The Food and Drug Administration has approved the first PI3K inhibitor for the treatment of breast cancer.
The drug, alpelisib (), was approved for use in combination with fulvestrant for men and postmenopausal women who have hormone receptor (HR)–positive, human epidermal growth factor receptor 2 (HER2)–negative, PIK3CA-mutated, advanced or metastatic breast cancer after progression on, or after, an endocrine-based regimen. The approval was announced by the FDA in a .
The agency also approved a diagnostic test – the therascreen PIK3CA RGQ PCR Kit – for detecting the PIK3CA mutation. The approval is based on results from the. In 572 HR-positive, HER2-negative patients with advanced or metastatic breast cancer who progressed after, or during, treatment with an aromatase inhibitor, the addition of alpelisib to fulvestrant significantly improved progression-free survival in patients with PIK3CA mutated tumors.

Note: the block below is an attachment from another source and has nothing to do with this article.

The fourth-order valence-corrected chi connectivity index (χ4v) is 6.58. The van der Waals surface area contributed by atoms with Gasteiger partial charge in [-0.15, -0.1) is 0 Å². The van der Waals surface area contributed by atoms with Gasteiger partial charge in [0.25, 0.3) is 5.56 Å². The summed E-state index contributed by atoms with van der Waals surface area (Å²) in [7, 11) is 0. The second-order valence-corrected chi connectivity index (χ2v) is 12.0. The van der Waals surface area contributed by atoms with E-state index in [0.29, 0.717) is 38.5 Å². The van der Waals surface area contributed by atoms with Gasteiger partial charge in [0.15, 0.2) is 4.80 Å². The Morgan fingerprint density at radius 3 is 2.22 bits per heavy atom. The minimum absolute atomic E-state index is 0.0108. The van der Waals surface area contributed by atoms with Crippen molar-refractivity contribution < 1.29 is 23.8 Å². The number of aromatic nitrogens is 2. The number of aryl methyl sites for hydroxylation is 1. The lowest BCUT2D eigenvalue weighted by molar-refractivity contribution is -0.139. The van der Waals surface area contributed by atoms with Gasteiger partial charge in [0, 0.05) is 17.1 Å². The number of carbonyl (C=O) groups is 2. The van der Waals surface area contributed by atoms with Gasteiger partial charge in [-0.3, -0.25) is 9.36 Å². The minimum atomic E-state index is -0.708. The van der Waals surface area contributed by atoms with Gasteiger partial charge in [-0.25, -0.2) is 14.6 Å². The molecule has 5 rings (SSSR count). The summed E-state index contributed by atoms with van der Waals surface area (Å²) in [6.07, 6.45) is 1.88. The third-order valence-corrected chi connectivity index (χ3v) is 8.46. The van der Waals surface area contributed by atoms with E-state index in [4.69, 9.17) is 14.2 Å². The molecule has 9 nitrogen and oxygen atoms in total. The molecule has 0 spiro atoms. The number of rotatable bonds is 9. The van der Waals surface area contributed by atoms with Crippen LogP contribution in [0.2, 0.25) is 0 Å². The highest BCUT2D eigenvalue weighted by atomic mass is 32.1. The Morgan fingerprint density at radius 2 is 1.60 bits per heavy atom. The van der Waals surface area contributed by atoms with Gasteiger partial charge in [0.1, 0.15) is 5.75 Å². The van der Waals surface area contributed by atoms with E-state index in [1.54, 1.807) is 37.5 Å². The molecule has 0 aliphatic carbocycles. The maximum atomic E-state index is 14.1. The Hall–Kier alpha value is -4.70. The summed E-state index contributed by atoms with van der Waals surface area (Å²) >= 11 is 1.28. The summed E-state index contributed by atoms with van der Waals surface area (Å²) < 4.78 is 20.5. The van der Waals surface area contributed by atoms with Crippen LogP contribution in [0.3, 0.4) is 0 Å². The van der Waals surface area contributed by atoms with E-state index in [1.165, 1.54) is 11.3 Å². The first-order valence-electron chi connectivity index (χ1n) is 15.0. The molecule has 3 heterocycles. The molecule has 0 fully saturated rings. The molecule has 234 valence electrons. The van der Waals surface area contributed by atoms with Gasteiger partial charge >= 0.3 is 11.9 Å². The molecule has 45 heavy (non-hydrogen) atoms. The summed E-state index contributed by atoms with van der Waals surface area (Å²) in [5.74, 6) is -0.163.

Median progression-free survival was 5.7 months on fulvestrant plus placebo, versus 11 months with fulvestrant plus alpelisib (hazard ratio for progression or death, 0.65; 95% confidence interval, 0.50-0.85; P less than .001). The results of the trial were recently published in the New England Journal of Medicine ().
In the FDA statement, Richard Pazdur, MD, director of the FDA’s Oncology Center of Excellence, noted that alpelisib is the “first PI3K inhibitor to demonstrate a clinically meaningful benefit in treating patients with this type of breast cancer.”
The drug’s application was approved under the Real-Time Oncology Review pilot, which allows the FDA to begin analyzing efficacy and safety databases before a new drug application is even submitted.
The FDA noted that patients should not start treatment on alpelisib if they have a history of severe skin reactions, such as Stevens-Johnson syndrome, erythema multiforme, or toxic epidermal necrolysis.